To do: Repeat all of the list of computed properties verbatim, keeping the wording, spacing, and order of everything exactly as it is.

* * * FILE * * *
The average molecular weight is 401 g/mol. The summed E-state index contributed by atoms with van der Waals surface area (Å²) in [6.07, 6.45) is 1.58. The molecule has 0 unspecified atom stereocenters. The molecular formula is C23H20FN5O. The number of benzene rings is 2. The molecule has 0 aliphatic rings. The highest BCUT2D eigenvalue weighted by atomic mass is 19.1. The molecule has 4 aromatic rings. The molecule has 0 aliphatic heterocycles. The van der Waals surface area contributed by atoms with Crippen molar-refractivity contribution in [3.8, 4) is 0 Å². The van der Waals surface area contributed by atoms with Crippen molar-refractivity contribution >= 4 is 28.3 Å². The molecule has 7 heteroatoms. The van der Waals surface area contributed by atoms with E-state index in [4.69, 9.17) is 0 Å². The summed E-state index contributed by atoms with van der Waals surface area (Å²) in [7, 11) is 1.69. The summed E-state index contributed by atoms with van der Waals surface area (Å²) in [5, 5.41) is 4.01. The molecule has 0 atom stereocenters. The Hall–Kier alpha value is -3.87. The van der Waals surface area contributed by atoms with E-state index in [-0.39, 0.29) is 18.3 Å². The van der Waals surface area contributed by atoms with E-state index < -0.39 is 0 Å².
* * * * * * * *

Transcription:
The average molecular weight is 401 g/mol. The summed E-state index contributed by atoms with van der Waals surface area (Å²) in [6.07, 6.45) is 1.58. The molecule has 0 unspecified atom stereocenters. The molecular formula is C23H20FN5O. The number of benzene rings is 2. The molecule has 0 aliphatic rings. The highest BCUT2D eigenvalue weighted by atomic mass is 19.1. The molecule has 4 aromatic rings. The molecule has 0 aliphatic heterocycles. The van der Waals surface area contributed by atoms with Crippen molar-refractivity contribution in [3.8, 4) is 0 Å². The van der Waals surface area contributed by atoms with Crippen molar-refractivity contribution >= 4 is 28.3 Å². The molecule has 7 heteroatoms. The van der Waals surface area contributed by atoms with E-state index in [4.69, 9.17) is 0 Å². The summed E-state index contributed by atoms with van der Waals surface area (Å²) in [7, 11) is 1.69. The summed E-state index contributed by atoms with van der Waals surface area (Å²) in [5, 5.41) is 4.01. The molecule has 0 atom stereocenters. The Hall–Kier alpha value is -3.87. The van der Waals surface area contributed by atoms with E-state index in [-0.39, 0.29) is 18.3 Å². The van der Waals surface area contributed by atoms with E-state index < -0.39 is 0 Å².